USPSTF Recommendations: Screening for Osteoporosis to Prevent Fractures


The USPSTF released recommendations update for osteoporosis screening to prevent fractures (2018).  The following guidelines are based upon an assessment of benefits vs harms and does not include cost analysis.

USPSTF Recommendations

Women ≥ 65 years and older 

  • The USPSTF recommends screening for osteoporosis with bone measurement testing to prevent osteoporotic fractures (B recommendation)
      • Offer or provide this service
    • There is high certainty that the net benefit is substantial

Women <65 years and postmenopausal  

  • The USPSTF recommends screening for osteoporosis with bone measurement testing to prevent osteoporotic fractures in women who are at increased risk, as determined by a formal clinical risk assessment tool (B recommendation)
    • Offer or provide this service
    • There is high certainty that the net benefit is substantial 
  • The USPSTF concludes that the current evidence is insufficient to assess the balance of benefits and harms of screening for osteoporosis to prevent osteoporotic fractures in men (I statement)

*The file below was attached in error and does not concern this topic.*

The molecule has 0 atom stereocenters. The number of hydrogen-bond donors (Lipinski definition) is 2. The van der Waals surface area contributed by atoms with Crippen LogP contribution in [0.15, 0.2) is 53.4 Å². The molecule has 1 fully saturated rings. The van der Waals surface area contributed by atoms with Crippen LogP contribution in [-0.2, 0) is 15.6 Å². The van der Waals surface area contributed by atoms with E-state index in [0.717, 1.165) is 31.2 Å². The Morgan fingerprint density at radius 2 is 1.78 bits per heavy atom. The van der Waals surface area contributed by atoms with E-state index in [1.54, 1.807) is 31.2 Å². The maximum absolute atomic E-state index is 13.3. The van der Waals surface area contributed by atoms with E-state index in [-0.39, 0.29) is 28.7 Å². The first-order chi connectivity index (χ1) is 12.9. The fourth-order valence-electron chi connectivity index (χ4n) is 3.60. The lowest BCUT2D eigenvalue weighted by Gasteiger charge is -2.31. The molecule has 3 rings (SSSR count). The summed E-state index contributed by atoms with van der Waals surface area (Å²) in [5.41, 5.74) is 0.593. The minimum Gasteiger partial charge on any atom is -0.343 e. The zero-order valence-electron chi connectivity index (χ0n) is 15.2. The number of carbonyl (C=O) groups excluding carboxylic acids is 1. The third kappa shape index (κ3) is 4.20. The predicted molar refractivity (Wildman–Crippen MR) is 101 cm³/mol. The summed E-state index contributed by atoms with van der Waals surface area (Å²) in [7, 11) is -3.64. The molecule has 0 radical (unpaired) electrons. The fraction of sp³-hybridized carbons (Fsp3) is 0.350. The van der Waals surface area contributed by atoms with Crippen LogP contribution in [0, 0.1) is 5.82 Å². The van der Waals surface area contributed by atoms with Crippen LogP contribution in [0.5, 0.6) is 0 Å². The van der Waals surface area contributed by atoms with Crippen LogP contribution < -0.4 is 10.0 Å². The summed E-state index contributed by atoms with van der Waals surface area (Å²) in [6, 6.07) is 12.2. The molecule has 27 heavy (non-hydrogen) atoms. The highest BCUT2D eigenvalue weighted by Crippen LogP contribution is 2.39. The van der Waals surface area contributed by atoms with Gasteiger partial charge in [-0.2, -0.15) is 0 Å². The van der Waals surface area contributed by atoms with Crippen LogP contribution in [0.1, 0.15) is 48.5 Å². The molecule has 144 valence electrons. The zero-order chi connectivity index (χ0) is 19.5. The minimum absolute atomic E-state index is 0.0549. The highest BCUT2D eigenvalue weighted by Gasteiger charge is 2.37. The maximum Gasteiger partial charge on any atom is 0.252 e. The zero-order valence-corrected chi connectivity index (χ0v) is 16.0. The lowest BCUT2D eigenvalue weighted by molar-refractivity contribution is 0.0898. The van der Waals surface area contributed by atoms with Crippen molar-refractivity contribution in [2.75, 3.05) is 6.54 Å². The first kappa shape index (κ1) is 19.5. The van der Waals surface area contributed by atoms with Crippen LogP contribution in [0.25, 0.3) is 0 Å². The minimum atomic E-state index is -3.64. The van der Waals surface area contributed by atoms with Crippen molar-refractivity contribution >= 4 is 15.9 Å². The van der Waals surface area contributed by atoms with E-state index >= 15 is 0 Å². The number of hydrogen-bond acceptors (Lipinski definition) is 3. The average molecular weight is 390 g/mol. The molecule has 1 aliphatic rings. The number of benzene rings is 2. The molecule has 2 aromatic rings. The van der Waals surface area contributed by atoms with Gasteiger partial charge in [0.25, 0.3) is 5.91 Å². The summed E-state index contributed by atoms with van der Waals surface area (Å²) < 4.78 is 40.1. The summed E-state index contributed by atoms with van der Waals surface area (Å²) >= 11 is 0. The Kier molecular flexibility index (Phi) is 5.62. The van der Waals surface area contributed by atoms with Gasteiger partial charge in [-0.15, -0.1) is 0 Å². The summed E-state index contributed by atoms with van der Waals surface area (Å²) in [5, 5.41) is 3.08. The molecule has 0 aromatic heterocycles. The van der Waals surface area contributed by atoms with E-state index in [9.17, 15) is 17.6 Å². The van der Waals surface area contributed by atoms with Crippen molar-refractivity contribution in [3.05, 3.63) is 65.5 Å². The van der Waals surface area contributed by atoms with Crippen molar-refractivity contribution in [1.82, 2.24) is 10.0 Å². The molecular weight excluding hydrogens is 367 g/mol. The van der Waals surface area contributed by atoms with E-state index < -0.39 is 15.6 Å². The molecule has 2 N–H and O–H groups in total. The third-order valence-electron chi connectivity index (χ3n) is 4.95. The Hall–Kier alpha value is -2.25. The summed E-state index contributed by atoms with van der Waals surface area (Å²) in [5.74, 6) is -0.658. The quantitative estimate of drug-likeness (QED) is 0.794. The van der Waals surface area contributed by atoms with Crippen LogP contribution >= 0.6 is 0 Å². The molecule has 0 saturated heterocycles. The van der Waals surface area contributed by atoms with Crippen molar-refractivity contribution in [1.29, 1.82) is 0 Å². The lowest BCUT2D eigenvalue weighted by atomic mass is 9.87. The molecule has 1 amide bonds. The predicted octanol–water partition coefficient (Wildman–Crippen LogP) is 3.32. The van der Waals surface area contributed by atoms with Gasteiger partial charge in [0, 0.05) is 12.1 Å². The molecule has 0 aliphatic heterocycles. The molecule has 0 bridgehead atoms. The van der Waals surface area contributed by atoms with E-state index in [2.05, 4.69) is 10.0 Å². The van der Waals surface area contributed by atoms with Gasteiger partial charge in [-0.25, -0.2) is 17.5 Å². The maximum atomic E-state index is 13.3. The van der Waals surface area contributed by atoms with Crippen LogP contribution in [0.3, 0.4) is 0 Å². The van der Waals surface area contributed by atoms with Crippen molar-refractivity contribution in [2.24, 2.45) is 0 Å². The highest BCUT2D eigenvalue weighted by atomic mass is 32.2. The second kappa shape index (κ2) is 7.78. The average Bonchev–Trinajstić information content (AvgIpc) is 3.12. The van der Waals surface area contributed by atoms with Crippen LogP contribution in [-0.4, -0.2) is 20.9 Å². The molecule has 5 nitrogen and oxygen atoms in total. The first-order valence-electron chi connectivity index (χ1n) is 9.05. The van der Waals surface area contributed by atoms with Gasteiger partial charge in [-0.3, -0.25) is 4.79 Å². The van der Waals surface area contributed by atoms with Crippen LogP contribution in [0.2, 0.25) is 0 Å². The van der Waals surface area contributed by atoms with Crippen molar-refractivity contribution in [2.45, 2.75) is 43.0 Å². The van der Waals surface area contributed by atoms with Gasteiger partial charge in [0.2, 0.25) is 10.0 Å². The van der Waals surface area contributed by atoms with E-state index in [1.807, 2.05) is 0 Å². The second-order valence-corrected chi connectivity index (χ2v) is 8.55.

• The USPSTF concludes that the current evidence is insufficient to assess the balance of benefits and harms of the service
    • Evidence is lacking, of poor quality, or conflicting, and the balance of benefits and harms cannot be determined


Clinical Risk Factors in Postmenopausal Women <65 Years of Age 

  • If ≥1 risk factor, “a reasonable approach” is to use a clinical risk assessment tool (see below)  
  • Clinical risk factors include  
    • Parental history of hip fracture 
    • Smoking 
    • Excessive alcohol consumption 
    • Low body weight

Clinical risk assessment tools 

  • In the previous guideline (2011), FRAX was the clinical risk assessment tool of choice 
    • Current (2018) guidance now includes others  
  • The following tools perform similarly and are moderately accurate at predicting osteoporosis 
    • The Simple Calculated Osteoporosis Risk Estimation (SCORE) 
    • Osteoporosis Risk Assessment Instrument (ORAI) 
    • Osteoporosis Index of Risk (OSIRIS) 
    • Osteoporosis Self-Assessment Tool (OST) 
  • FRAX tool (University of Sheffield) 
    • Assesses a person’s 10-year risk of fracture 
    • Includes questions about previous DXA results but not required to assess risk 

USPSTF states that one approach is to  

  • Perform bone measurement testing in postmenopausal women younger than 65 years who have a 10-year FRAX risk of major osteoporotic fracture (without DXA) greater than that of a 65-year-old white woman without major risk factors